Nick Farwell

Were there some incentive payments at year-end or you completed a specific project or several projects that helped that number?

Steve Pellizzer

No. I mean, we record on a percentage of a completion basis. So, it's really just dependent upon the type of the projects. I mean some projects, are priced better than others from a margin perspective and it really just depends upon that mix.

Nick Farwell

You ever do incentive projects where at the end of the project, if you come in below whatever the estimated projection might be, you get a piece of that action that shows up you may not pick it up in percentage of completion, but when the deal is completed it's picked up in the income statement.

Steve Pellizzer

Yeah. No -- I don't recall ever seeing a deal with that kind of structure.

Nick Farwell

Okay. And I wanted to ask a little more about traction at BidPay and that is -- I thought I heard you say you thought you might achieve breakevenish sometime during the second half of the year, so you are going into '08, hopefully, with a profitable business?

Steve Pellizzer

Yeah it's really achieving breakeven sort of at the end November, December of '07 and then going into to '08 on a profitable basis.

Nick Farwell

Okay. And to go back to the merchant acquiring business, you commented that the attrition was roughly 110 or 120 versus the incremental new customers of 150, because you said that your total customer account remained at 1,400 is -- did I understand that correctly?

Steve Pellizzer

That's correct.

Nick Farwell

Okay. Was there any attrition on your part or these were all traded either by your partner or your accounts walked away for some reason because of -- [admonished] in for service?

Steve Pellizzer

Yeah.

Nick Farwell

Some other factors.

Steve Pellizzer

We didn't terminate there are many if we did at all, so it's more attributed to the other side.

Nick Farwell

And then the lastly I want to ask there has been a tremendous amount of absorption of talent or sources certainly in engineering space or for engineering space here in Silicon Valley due to Google, I mean they are basically having anyone to remove. And to what degree does that suggest to you, you may want to consider or maybe perhaps already doing this, adding to your resource base outside the Silicon Valley either domestically or offshore and are you?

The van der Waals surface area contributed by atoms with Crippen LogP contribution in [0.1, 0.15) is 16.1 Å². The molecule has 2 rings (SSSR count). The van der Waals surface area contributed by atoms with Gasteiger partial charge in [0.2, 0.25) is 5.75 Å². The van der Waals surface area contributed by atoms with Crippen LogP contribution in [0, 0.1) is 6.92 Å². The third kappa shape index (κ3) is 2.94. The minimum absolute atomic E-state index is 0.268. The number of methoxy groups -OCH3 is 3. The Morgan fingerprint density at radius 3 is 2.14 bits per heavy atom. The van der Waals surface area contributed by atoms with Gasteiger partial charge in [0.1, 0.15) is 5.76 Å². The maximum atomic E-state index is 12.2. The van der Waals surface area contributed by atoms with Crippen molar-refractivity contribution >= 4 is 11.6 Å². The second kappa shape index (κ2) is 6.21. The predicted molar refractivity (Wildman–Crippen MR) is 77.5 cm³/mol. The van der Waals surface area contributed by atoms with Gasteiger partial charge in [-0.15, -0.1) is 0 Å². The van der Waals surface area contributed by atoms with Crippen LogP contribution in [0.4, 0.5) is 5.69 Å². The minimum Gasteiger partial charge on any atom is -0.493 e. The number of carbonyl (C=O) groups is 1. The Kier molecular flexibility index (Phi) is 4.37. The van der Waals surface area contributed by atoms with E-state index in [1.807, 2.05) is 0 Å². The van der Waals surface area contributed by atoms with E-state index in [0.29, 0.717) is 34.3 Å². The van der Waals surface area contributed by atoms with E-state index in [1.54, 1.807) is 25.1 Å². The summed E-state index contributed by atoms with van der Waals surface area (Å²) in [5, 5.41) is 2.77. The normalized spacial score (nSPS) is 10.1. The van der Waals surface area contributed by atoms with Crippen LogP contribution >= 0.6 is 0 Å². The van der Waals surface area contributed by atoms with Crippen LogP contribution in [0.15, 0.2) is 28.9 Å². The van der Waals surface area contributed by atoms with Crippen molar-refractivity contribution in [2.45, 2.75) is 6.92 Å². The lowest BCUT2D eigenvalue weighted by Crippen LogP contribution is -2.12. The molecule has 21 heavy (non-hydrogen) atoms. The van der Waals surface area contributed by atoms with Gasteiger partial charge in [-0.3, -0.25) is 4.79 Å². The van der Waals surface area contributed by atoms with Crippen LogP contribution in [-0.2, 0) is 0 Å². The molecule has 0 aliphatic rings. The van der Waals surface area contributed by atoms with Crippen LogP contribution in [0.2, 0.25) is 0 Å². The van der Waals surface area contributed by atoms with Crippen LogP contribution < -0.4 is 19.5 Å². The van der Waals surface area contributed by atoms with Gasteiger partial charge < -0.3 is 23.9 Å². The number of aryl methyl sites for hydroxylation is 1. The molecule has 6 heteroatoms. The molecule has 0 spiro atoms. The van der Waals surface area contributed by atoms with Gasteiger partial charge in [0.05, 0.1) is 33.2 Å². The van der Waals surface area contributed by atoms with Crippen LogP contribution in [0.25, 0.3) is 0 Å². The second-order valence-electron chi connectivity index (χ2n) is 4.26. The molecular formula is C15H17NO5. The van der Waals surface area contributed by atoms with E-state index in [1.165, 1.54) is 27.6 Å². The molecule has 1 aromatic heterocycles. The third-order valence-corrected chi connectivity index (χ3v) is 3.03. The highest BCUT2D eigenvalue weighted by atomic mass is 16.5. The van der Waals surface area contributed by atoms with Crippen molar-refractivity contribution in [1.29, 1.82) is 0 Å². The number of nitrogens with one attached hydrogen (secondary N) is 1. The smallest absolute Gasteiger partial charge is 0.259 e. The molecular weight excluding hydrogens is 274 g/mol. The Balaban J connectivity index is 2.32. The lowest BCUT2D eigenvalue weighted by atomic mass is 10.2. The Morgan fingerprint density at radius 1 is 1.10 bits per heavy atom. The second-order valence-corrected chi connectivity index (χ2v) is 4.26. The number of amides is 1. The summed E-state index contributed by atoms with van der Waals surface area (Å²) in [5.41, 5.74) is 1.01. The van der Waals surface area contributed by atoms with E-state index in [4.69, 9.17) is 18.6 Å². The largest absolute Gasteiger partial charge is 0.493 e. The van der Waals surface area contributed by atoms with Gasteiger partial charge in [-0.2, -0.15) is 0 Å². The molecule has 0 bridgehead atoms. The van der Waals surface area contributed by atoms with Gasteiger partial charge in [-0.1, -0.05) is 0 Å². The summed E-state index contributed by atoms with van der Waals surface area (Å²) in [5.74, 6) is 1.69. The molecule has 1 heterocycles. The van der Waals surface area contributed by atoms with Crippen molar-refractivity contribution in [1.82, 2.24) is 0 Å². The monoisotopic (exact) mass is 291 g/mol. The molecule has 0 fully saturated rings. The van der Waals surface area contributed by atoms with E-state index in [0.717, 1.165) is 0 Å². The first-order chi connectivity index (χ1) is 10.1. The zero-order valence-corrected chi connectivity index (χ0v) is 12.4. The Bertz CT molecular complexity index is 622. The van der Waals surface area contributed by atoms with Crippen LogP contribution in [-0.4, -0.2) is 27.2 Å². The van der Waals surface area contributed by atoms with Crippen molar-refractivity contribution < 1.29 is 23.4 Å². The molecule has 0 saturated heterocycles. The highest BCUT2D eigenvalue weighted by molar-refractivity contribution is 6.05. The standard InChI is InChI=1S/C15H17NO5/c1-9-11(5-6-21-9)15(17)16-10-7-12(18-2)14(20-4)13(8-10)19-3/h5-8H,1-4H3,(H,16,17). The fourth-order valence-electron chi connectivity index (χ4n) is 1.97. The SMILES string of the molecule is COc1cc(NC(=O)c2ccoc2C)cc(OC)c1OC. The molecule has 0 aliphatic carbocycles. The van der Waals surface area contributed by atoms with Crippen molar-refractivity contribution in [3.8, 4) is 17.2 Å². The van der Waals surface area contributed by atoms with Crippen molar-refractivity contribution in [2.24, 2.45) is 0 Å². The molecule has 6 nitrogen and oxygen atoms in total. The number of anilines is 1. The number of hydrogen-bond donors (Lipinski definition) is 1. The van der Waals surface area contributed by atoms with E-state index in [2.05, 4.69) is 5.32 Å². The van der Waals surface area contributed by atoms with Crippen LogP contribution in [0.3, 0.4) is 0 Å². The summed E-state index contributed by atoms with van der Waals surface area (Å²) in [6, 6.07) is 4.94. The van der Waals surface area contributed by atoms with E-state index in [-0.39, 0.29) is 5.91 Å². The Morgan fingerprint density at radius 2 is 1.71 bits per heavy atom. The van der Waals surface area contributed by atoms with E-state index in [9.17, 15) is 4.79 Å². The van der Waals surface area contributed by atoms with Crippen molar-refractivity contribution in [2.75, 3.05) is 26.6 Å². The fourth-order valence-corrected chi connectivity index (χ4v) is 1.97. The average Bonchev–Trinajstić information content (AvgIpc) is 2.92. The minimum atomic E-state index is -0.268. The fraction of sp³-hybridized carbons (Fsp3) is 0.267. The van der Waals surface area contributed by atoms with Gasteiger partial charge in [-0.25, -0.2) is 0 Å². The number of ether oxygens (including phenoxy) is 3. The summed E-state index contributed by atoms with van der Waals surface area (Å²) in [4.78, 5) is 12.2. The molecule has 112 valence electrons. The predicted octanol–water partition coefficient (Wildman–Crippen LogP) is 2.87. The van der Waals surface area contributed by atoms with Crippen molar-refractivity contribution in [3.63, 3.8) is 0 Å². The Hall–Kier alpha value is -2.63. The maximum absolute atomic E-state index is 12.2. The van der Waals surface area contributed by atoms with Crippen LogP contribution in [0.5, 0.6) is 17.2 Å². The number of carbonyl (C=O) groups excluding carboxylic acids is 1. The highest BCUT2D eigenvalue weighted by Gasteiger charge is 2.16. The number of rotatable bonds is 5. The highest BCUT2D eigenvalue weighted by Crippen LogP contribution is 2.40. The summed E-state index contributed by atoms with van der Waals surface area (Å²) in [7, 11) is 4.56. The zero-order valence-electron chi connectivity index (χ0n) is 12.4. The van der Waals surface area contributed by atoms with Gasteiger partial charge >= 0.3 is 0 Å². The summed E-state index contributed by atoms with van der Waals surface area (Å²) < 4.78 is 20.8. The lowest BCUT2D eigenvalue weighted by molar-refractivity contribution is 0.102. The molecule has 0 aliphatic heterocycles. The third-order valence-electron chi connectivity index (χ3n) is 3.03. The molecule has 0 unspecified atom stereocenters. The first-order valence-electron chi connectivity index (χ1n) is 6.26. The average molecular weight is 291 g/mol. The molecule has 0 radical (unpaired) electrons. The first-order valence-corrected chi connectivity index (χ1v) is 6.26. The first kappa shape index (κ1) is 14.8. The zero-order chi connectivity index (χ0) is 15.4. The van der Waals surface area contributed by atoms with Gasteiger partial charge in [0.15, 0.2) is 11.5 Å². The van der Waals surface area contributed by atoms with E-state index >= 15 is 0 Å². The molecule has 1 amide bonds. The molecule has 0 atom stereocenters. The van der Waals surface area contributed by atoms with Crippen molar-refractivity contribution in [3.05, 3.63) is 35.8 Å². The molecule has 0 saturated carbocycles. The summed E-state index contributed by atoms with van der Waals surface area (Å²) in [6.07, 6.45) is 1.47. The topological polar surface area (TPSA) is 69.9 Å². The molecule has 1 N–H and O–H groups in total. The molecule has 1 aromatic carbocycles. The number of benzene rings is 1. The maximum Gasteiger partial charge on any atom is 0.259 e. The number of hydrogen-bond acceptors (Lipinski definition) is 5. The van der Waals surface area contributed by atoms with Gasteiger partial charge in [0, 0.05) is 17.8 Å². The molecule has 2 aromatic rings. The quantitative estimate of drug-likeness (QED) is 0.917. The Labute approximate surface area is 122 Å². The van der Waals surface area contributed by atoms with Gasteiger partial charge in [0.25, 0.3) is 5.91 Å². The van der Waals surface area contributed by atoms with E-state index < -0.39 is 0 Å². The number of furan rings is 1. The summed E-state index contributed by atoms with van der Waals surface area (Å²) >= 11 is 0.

Steve Pellizzer

Yeah. That is something that we have begun to do both offshore and even we have built our presence in Salt Lake City where some of our BidPay personnel and we are looking at even moving some other disciplines within the organization there as well just because of the cost savings.

Nick Farwell

Is part of this tracking behind your headcount projections, a function of just not having made that resource allocation to either Salt Lake City or other communities? And you are just sort of taking that process through?

Steve Pellizzer

No, I would say that the reason we were behind in terms of Q4 is because we had still all of the [records] that we had open, it was necessarily based on rethinking a new strategy. We sort of have begun the evolution of looking outside of Mountain View in the last few quarters, so that's not a new focus necessarily.

Nick Farwell

Thanks very much. I appreciate it.

Steve Pellizzer

Thanks Nick.

Operator

Your next question is a follow-up from Franco Turrinelli

Franco Turrinelli - William Blair & Company.

Hi Steve, and Bill, I actually had a few follow-ups if I may. The first is, just help me on something on the non-GAAP adjustments, if you would. The reported income tax benefit was 10,987, but the reversal of the valuation allowance that you are showing us in the reconciliation was 10,948. The delta would imply that there is still a tax benefit on a non-GAAP basis of about 39,000. Am I doing that math correctly or am I missing something?

Steve Pellizzer

No, you are doing it correctly. In the fourth quarter, in addition to the reversal of the valuation allowance, there was also a true-up to the provision, where we ended up basically booking a benefit in a way of a provision as well, because we had overbooked the provision in the previous three quarters. So, there is just kind of a true-up that's going in the fourth quarter in addition of the reversal.